Only known lithograph of James Harrod
Kentucky Historical Society
Most people are familiar with the frontiersman Daniel Boone, but most do
not recognize the name James Harrod. While Boone is famous for settling land in
Kentucky during the mid to late 1700s and founding Fort Boonesborough, Harrod
was the founder of Harrodsburg, the oldest, permanent English settlement west
of the Alleghany Mountains. Establishing Harrodsburg was a symbolic act that
declared the Kentucky frontier open for settlement. These lands were no longer
the exclusive hunting ground of the Native Americans, nor the unexplored
wilderness of early pioneers.
It is hard to
talk of early pioneer life without mentioning Boone, but Harrod was the founder
of Harrodsburg, the first permanent settlement west of the Alleghany Mountains,
known then as Harrod’s Town. Harrod opened Kentucky for many new settlers and
While Boone is famous for opening the Kentucky
frontier and having numerous narratives published of his early experiences,
Harrod, with little fanfare, was just as important in the early settlement
process. Harrod was essential in early land surveys, the emerging court system,
and leading Kentucky on to statehood.
We know that
Boone was born in 1734, but historians still debate the actual birth year of
Harrod. The closest guess we have is Harrod being born between 1742 and 1746,
with the latter being the date used by most historians. This means there was
approximately twelve years difference between Boone and Harrod.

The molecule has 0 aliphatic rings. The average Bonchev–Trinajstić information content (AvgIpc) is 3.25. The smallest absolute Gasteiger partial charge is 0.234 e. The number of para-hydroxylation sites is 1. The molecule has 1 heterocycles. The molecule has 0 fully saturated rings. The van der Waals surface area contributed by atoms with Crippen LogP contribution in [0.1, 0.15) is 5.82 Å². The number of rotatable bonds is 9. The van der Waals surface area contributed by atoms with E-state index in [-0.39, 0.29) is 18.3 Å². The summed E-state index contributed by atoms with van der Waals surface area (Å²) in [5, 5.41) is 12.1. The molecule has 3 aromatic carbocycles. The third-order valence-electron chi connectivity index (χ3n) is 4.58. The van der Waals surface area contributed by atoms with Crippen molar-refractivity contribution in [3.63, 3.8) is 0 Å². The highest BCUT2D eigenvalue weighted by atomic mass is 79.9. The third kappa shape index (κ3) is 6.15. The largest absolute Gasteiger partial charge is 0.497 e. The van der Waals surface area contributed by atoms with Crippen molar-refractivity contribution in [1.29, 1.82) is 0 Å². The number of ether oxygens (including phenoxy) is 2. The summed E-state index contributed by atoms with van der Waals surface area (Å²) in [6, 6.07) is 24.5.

James Harrod was born in Bedford County, Pennsylvania, but his actual year
of birth is disputed. One source states James was twelve years old when his
father died in 1754, but other historians states he was not quite ten years old.
Kentucky historian James Klotter has recorded that Harrod was only about
fourteen years old when he fought in several battles of the French and Indian
War before it ended in 1763. Klotter also noted when Harrod volunteered as one
of Captain Gavin Cochran's Recruits in June 1760, he listed his age at sixteen
and his height at five feet, two and a half inches. This discrepancy from his
adult height of over six feet may show he lied on his recruitment records.
Daniel Boone - photo from public domain
was known for extensive hunting excursions during the 1760s and 1770s. At one
time he went for nearly two years without seeing any civilized person except
for his brother. During the winter of 1769-1770 he spent time in a small cave
in Kentucky, about three miles from where the Harrod’s Town settlement would
the late 1760s, James Harrod made short hunting or surveying excursions into
Kentucky. It was on a surveying expedition in 1773 that Harrod first discovered
the “Great Meadow”, the Native American’s name for the Bluegrass region. Harrod
returned to Kentucky in 1774 and established Harrod’s Town. This first stay was
brief, thanks in part to the Battle of Point Pleasant and numerous Native
American attacks. Harrod finally returned to Kentucky to stay in 1775.
American nation emerged at the same time as Kentucky. The country wanted a hero
who represented the “common man,” and Boone became that symbol, standing for
all those people who had risked their lives to come and settle in Kentucky. In
that way, his fame extended to all of them.
told Boone’s story in the first book written about Kentucky – The Discovery, Settlement, and Present State
of Kentucke (1784). It made Boone famous all over the world, while leaders
such as Harrod, Simon Kenton and Benjamin Logan received little attention.
Later, people would use Filson’s book to write their own accounts of Boone’s
life, and much later, motion pictures and a television series added to his
Filson, Boone was born into a Quaker family in Pennsylvania. Although the